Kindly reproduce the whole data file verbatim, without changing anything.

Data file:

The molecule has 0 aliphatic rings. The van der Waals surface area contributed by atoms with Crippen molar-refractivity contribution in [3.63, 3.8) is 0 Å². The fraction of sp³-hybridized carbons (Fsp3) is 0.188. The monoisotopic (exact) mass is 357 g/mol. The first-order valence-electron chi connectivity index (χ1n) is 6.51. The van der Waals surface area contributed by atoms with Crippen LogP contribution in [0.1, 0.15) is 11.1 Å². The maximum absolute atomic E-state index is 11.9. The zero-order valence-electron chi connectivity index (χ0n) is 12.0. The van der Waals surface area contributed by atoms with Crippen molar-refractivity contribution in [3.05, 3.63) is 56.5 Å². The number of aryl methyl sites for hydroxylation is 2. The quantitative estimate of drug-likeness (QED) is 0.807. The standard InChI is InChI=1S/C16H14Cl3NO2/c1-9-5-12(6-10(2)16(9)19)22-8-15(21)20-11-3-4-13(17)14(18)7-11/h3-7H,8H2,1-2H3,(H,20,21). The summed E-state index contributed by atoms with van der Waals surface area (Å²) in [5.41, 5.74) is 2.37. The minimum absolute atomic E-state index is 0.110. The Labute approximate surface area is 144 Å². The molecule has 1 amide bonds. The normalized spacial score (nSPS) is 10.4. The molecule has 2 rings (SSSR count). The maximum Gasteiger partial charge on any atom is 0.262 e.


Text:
The molecule has 0 aliphatic rings. The van der Waals surface area contributed by atoms with Crippen molar-refractivity contribution in [3.63, 3.8) is 0 Å². The fraction of sp³-hybridized carbons (Fsp3) is 0.188. The monoisotopic (exact) mass is 357 g/mol. The first-order valence-electron chi connectivity index (χ1n) is 6.51. The van der Waals surface area contributed by atoms with Crippen LogP contribution in [0.1, 0.15) is 11.1 Å². The maximum absolute atomic E-state index is 11.9. The zero-order valence-electron chi connectivity index (χ0n) is 12.0. The van der Waals surface area contributed by atoms with Crippen molar-refractivity contribution in [3.05, 3.63) is 56.5 Å². The number of aryl methyl sites for hydroxylation is 2. The quantitative estimate of drug-likeness (QED) is 0.807. The standard InChI is InChI=1S/C16H14Cl3NO2/c1-9-5-12(6-10(2)16(9)19)22-8-15(21)20-11-3-4-13(17)14(18)7-11/h3-7H,8H2,1-2H3,(H,20,21). The summed E-state index contributed by atoms with van der Waals surface area (Å²) in [5.41, 5.74) is 2.37. The minimum absolute atomic E-state index is 0.110. The Labute approximate surface area is 144 Å². The molecule has 1 amide bonds. The normalized spacial score (nSPS) is 10.4. The molecule has 2 rings (SSSR count). The maximum Gasteiger partial charge on any atom is 0.262 e.